President Donald Trump has repeatedly said he wants the United States to leave the Paris climate accord — starting Monday he can begin to do that.
The process to withdraw could take up to a year and not be official until the day after the 2020 presidential election, the Associated Press reported Monday.
Secretary of State Mike Pompeo tweeted Monday that the Trump administration is right on course for withdrawal, while adding that “The U.S. is proud of our record as a world leader in reducing all emissions, fostering resilience, growing our economy, and ensuring energy for our citizens.”
Today we begin the formal process of withdrawing from the Paris Agreement. The U.S. is proud of our record as a world leader in reducing all emissions, fostering resilience, growing our economy, and ensuring energy for our citizens. Ours is a realistic and pragmatic model.
— Secretary Pompeo (@SecPompeo) November 4, 2019
According to the Trump administration, the president remains resolved to leave the agreement. State Department spokesman James Dewey informed AP on Friday: “The U.S. position with respect to the Paris Agreement has not changed. The United States intends to withdraw from the Paris Agreement.” (RELATED: Global C02 Emissions Hit Record Highs Despite Paris Climate Accord)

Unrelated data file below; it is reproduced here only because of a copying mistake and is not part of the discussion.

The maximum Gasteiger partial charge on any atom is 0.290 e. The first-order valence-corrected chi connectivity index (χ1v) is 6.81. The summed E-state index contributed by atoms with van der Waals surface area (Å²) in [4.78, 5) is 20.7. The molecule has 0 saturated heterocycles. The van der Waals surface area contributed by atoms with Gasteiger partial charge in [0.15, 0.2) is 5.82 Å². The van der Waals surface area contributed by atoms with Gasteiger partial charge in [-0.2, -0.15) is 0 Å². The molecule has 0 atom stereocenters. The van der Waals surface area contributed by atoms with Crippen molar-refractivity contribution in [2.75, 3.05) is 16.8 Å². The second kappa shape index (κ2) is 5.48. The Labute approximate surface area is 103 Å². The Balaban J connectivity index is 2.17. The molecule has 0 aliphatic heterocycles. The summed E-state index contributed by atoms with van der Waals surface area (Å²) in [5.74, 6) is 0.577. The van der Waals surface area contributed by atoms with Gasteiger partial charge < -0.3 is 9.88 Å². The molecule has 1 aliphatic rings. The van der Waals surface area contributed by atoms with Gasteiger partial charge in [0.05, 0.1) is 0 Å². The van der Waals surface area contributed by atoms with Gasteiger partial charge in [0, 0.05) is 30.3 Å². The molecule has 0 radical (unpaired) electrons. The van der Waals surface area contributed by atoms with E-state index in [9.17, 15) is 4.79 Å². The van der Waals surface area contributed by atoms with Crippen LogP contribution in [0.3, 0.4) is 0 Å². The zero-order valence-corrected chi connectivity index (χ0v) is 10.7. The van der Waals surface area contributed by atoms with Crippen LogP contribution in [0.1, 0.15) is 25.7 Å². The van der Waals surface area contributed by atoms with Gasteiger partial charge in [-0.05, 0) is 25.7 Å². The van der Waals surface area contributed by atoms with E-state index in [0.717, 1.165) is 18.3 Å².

When he was campaigning for the presidency, Trump knocked the Paris Agreement as an impediment to American jobs. When he became president he began to think about the potential consequences of walking out of the treaty and only in late May did he reportedly make up his mind and announce — privately — that he would follow through on this promise to renounce the treaty.
The Competitive Enterprise Institute (CEI) was one of the most avid opponents of the climate accord and actively encouraged Trump to remove the U.S. from it.
CEI senior fellows Chris Horner and Marlo Lewis published a paper just prior to Trump’s decision that said the agreement seriously compromised American sovereignty.
“The Agreement endangers America’s capacity for self-government,” their paper reads. “It empowers one administration to make legislative commitments for decades to come, without congressional authorization, and regardless of the outcome of future elections.”
If Trump does not win the 2020 presidential election and someone else does who supports the climate accord, the new president could turn around and embrace the agreement within 30 days, former Obama state department official Andrew Light told AP.